SCARBOROUGH – Town councilors voted Wednesday night to move forward with a ban on unleashed dogs at Scarborough’s beaches after hearing from a couple dozen residents, most of whom were dog owners opposing the change.
The proposal, prompted by an incident last month in which an unleashed dog killed a piping plover, would prohibit dogs on the town’s beaches without leashes from April 1 to mid-September, when the plovers are there.
The current ordinance allows unleashed dogs on the beaches from sunrise to 9 a.m. from July 1 through Sept. 15. Dogs are banned from 9 a.m. to 5 p.m. and allowed on leashes after 5 p.m.
During the rest of the year, unleashed dogs are permitted on the beaches at all times.
The council considered the proposed change for the first time at a meeting Wednesday. About 100 people attended.
The council will schedule a public hearing before taking its final vote on the ordinance.
Catherine Rogers, owner of the Dog Paws Inn on Gorham Road, said she gets calls from prospective vacationers who are looking for a place where their dogs can roam on the beaches. She called the proposed ban an “overreaction” that would reduce business for her and others in the town.
Douglas Lund-Yates, who walks his dog on Higgins Beach twice a day throughout the year, said the daytime ban is compromise enough for dogs and their owners.
“To walk your dog on the beach is a lifestyle for many, many people,” he said.
Lund-Yates and others said they’re the ones who take care of the beach, picking up trash along their walks. They said they would rather see more enforcement of the existing ordinance, which they said is frequently violated.
A few other dog owners, however, said they support the stricter leash law.
Paul Austin, who said he is a dog trainer, stopped going to the beach years ago because he was upset with the way people managed their dogs. He always kept his on a leash. He said no dog is completely reliable without one.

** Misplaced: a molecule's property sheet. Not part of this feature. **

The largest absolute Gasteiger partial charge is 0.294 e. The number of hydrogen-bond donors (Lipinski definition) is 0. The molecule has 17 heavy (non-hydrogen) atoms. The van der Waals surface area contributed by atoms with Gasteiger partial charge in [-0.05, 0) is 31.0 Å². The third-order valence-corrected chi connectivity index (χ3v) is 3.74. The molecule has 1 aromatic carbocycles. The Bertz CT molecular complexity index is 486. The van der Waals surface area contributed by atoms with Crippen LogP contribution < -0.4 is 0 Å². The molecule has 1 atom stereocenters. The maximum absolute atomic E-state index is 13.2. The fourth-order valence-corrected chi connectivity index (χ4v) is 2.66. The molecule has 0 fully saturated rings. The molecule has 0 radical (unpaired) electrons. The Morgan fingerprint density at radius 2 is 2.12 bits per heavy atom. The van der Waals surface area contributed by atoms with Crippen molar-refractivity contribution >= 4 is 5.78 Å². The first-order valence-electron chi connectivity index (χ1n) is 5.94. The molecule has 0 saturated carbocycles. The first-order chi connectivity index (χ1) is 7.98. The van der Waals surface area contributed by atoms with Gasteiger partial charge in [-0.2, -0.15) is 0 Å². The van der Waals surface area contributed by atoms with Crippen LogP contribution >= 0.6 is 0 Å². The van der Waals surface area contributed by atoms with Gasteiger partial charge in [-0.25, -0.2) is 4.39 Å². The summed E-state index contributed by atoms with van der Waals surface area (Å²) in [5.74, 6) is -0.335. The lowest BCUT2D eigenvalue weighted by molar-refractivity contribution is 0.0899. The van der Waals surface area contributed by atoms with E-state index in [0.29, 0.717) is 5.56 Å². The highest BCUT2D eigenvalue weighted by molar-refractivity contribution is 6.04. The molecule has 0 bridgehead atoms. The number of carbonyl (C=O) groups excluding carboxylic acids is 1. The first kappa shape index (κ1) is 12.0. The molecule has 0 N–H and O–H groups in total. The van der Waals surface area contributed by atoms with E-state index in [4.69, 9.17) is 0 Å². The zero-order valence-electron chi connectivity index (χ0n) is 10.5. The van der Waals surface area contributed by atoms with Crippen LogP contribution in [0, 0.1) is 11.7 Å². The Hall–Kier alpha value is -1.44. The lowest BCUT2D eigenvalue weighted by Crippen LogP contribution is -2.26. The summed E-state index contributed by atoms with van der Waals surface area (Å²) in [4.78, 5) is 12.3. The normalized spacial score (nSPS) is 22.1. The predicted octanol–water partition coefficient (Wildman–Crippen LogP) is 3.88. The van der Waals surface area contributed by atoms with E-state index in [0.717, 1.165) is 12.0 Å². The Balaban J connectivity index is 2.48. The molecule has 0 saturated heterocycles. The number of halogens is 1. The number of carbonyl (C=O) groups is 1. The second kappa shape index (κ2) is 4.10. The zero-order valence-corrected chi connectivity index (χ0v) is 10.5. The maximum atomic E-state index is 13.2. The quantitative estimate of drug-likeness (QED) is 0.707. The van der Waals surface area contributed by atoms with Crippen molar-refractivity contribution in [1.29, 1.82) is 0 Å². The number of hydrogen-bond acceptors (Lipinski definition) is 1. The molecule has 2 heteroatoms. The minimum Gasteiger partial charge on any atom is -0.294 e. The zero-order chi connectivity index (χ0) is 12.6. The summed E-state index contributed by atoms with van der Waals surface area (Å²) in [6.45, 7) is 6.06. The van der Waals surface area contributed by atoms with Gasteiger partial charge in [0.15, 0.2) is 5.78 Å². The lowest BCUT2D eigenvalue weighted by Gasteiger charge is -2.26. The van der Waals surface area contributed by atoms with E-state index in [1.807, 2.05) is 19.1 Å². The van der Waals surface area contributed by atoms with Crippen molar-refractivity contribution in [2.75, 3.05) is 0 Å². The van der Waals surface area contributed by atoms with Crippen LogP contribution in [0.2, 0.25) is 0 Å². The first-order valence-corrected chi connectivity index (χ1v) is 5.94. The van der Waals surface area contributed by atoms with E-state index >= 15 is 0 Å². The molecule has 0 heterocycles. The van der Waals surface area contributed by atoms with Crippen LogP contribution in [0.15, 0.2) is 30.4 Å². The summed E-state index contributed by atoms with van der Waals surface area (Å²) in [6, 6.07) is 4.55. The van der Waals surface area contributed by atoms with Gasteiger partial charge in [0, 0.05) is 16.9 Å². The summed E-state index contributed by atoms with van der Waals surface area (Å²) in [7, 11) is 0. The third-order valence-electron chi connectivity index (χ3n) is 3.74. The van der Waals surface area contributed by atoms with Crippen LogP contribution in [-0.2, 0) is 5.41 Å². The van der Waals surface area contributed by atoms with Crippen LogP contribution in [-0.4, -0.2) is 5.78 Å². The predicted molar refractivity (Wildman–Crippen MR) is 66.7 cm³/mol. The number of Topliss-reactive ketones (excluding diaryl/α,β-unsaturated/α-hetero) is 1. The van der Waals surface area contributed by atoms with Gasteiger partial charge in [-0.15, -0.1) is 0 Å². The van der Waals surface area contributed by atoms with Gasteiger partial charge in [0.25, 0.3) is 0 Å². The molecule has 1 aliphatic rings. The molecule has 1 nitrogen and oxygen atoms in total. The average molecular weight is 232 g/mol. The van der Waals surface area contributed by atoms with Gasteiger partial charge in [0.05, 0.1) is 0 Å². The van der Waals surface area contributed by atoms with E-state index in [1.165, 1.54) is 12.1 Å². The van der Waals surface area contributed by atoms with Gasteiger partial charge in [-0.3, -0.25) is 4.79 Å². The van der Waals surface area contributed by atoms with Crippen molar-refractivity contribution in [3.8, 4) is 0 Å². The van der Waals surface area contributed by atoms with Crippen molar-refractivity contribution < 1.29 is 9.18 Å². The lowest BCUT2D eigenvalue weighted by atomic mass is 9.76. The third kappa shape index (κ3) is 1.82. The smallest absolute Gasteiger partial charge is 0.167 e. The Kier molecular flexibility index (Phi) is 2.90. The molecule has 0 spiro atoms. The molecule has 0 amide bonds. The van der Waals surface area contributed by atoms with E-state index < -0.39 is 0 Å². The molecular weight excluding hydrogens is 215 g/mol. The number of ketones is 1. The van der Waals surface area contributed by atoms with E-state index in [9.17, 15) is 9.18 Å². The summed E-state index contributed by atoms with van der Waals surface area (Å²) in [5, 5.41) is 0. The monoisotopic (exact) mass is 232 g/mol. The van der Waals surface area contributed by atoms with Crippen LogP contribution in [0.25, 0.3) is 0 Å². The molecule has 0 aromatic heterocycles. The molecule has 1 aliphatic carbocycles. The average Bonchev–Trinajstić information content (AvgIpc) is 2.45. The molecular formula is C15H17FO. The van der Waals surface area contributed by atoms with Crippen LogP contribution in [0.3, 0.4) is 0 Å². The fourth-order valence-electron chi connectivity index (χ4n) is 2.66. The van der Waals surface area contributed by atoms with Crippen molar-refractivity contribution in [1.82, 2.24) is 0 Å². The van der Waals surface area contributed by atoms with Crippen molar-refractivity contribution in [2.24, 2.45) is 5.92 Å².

Lindsay Tudor, a wildlife biologist for the Maine Department of Inland Fisheries and Wildlife, said piping plovers are on the federal list of threatened species and the state’s list of endangered species.
Tudor named a few other species of birds on Scarborough beaches that are considered endangered.
She said the plovers arrive in March or April and nest through August. As soon as they’re hatched, the chicks begin to wander the beaches. She said they freeze when they sense danger and are difficult to spot.
The chick that was killed by a dog on July 15 was from one of four eggs that were seen on Pine Point Beach in the spring, according to the Maine Audubon Society. The other eggs did not hatch.
No action was taken again the dog owner, but a federal investigation continues into whether the town was adequately protecting the birds.
The Department of Inland Fisheries and Wildlife recorded 47 pairs of piping plovers in Maine this summer.
Last year, a house cat was believed to have killed two adult piping plovers at Goose Rocks Beach in Kennebunkport.
Also Wednesday, the council voted to adopt new zoning for the 500-acre property that includes Scarborough Downs.
The zoning amendment would allow slot machines at the harness racing track if residents voted in a referendum to approve having them.
Leslie Bridgers can be contacted at 791-6364 or at: